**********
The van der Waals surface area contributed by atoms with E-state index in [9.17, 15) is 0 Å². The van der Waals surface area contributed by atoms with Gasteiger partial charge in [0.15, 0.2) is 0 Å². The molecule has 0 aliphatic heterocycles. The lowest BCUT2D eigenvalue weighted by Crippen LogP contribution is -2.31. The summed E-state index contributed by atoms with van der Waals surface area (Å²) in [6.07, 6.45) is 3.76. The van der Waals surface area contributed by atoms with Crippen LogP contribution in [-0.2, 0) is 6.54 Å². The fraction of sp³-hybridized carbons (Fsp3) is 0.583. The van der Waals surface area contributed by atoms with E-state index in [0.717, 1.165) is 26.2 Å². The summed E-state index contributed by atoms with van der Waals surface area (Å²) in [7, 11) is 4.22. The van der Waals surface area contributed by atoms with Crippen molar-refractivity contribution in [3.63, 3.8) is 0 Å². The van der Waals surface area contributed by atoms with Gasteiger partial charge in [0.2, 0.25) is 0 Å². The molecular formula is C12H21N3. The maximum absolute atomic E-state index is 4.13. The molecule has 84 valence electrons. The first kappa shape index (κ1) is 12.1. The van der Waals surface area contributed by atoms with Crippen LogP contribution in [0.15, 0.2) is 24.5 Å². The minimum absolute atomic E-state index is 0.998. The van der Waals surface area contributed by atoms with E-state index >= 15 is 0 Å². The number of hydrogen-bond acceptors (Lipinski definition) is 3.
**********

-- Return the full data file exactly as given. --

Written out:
The van der Waals surface area contributed by atoms with E-state index in [9.17, 15) is 0 Å². The van der Waals surface area contributed by atoms with Gasteiger partial charge in [0.15, 0.2) is 0 Å². The molecule has 0 aliphatic heterocycles. The lowest BCUT2D eigenvalue weighted by Crippen LogP contribution is -2.31. The summed E-state index contributed by atoms with van der Waals surface area (Å²) in [6.07, 6.45) is 3.76. The van der Waals surface area contributed by atoms with Crippen LogP contribution in [-0.2, 0) is 6.54 Å². The fraction of sp³-hybridized carbons (Fsp3) is 0.583. The van der Waals surface area contributed by atoms with E-state index in [0.717, 1.165) is 26.2 Å². The summed E-state index contributed by atoms with van der Waals surface area (Å²) in [7, 11) is 4.22. The van der Waals surface area contributed by atoms with Crippen molar-refractivity contribution in [3.63, 3.8) is 0 Å². The van der Waals surface area contributed by atoms with Gasteiger partial charge in [0.2, 0.25) is 0 Å². The molecular formula is C12H21N3. The maximum absolute atomic E-state index is 4.13. The molecule has 84 valence electrons. The first kappa shape index (κ1) is 12.1. The van der Waals surface area contributed by atoms with Crippen LogP contribution in [0.15, 0.2) is 24.5 Å². The minimum absolute atomic E-state index is 0.998. The van der Waals surface area contributed by atoms with E-state index >= 15 is 0 Å². The number of hydrogen-bond acceptors (Lipinski definition) is 3.